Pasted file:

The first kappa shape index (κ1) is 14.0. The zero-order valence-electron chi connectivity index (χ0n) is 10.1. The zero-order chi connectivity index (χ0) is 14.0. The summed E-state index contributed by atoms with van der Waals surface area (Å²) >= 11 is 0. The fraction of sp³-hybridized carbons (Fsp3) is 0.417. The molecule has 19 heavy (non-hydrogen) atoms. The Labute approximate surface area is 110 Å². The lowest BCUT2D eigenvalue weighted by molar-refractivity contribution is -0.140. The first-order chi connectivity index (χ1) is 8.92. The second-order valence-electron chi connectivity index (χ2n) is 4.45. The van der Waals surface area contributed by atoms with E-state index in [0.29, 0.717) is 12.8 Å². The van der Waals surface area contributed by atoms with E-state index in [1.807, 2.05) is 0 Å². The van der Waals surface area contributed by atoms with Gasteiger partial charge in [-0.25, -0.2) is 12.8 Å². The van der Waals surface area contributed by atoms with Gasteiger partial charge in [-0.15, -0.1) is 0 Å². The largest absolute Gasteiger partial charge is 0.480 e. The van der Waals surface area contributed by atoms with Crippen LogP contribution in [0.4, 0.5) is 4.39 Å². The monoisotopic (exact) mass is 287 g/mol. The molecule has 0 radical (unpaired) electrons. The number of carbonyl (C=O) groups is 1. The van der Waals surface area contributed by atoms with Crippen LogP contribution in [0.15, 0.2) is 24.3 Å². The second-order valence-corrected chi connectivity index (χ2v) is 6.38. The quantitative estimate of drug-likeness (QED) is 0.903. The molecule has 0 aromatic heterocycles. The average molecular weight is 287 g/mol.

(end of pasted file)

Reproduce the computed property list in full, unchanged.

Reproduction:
The first kappa shape index (κ1) is 14.0. The zero-order valence-electron chi connectivity index (χ0n) is 10.1. The zero-order chi connectivity index (χ0) is 14.0. The summed E-state index contributed by atoms with van der Waals surface area (Å²) >= 11 is 0. The fraction of sp³-hybridized carbons (Fsp3) is 0.417. The molecule has 19 heavy (non-hydrogen) atoms. The Labute approximate surface area is 110 Å². The lowest BCUT2D eigenvalue weighted by molar-refractivity contribution is -0.140. The first-order chi connectivity index (χ1) is 8.92. The second-order valence-electron chi connectivity index (χ2n) is 4.45. The van der Waals surface area contributed by atoms with E-state index in [0.29, 0.717) is 12.8 Å². The van der Waals surface area contributed by atoms with E-state index in [1.807, 2.05) is 0 Å². The van der Waals surface area contributed by atoms with Gasteiger partial charge in [-0.25, -0.2) is 12.8 Å². The van der Waals surface area contributed by atoms with Gasteiger partial charge in [-0.15, -0.1) is 0 Å². The largest absolute Gasteiger partial charge is 0.480 e. The van der Waals surface area contributed by atoms with Crippen LogP contribution in [0.4, 0.5) is 4.39 Å². The monoisotopic (exact) mass is 287 g/mol. The molecule has 0 radical (unpaired) electrons. The number of carbonyl (C=O) groups is 1. The van der Waals surface area contributed by atoms with Crippen LogP contribution in [0.15, 0.2) is 24.3 Å². The second-order valence-corrected chi connectivity index (χ2v) is 6.38. The quantitative estimate of drug-likeness (QED) is 0.903. The molecule has 0 aromatic heterocycles. The average molecular weight is 287 g/mol.